Palliative care is specialized medical care that aims to relieve symptoms and enhance quality of life for people experiencing health-related issues due to serious illnesses. This approach may benefit patients with cardiovascular disease, including coronary heart disease, valvular heart disease, pulmonary arterial hypertension and heart failure. These conditions significantly reduce quality of life, require ongoing treatment, are usually progressive and are associated with high mortality rates. The progression of many conditions, from chronic to advanced and end-stage, may be unpredictable and marked by worsening symptoms that result in recurrent hospitalization.

Palliative care complements standard cardiovascular care by reducing physical symptoms, managing emotional distress and assisting patients in making decisions that coincide with their goals of care. A palliative approach can be integrated into the medication management of patients at any stage of heart disease, from chronic, stable heart disease to advanced and end-stage cardiovascular disease. And, importantly, palliative care supports a more goal-oriented, patient-centered approach to treatment.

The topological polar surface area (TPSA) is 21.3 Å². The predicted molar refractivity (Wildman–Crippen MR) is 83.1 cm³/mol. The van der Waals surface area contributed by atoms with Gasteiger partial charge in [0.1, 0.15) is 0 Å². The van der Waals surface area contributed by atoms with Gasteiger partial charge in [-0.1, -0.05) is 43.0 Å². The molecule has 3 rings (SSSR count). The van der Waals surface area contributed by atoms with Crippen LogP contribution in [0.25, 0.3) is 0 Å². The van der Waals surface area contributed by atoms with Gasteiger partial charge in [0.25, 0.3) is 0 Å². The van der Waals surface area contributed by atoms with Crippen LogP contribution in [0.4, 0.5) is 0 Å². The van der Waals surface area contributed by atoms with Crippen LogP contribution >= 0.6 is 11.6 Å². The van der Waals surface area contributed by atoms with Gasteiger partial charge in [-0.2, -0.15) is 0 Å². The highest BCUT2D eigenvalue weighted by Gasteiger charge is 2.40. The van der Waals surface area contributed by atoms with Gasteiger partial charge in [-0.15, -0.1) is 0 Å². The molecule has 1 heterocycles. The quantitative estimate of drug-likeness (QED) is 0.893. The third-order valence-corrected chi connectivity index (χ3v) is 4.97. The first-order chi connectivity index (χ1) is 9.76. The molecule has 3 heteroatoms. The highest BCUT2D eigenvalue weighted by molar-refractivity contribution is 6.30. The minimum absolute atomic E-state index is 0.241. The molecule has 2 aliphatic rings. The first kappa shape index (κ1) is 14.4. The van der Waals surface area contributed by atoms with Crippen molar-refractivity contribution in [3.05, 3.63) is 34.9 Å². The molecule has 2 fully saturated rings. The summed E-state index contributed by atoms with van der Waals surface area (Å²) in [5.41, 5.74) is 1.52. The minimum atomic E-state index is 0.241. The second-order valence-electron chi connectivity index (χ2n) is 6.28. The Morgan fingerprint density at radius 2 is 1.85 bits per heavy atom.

Previous studies have found that adding palliative care interventions to evidence-based care improved patients’ quality of life, functional status, depression, anxiety and spiritual well-being and reduced the risk of hospital readmission for patients with advanced heart disease compared to clinical care alone. Despite these benefits, fewer than 20% of people with end-stage heart disease receive palliative care.

In addition, despite significant progress in cardiovascular care, disparities in care and outcomes related to race, ethnicity, gender and social determinants of health persist. People with heart failure who are referred to palliative care are predominantly white, have higher socioeconomic status and are more likely to receive care at academic medical centers.  Patients from underrepresented racial and ethnic groups are less likely to receive palliative care, which contributes to poorer outcomes and increased risk of early mortality.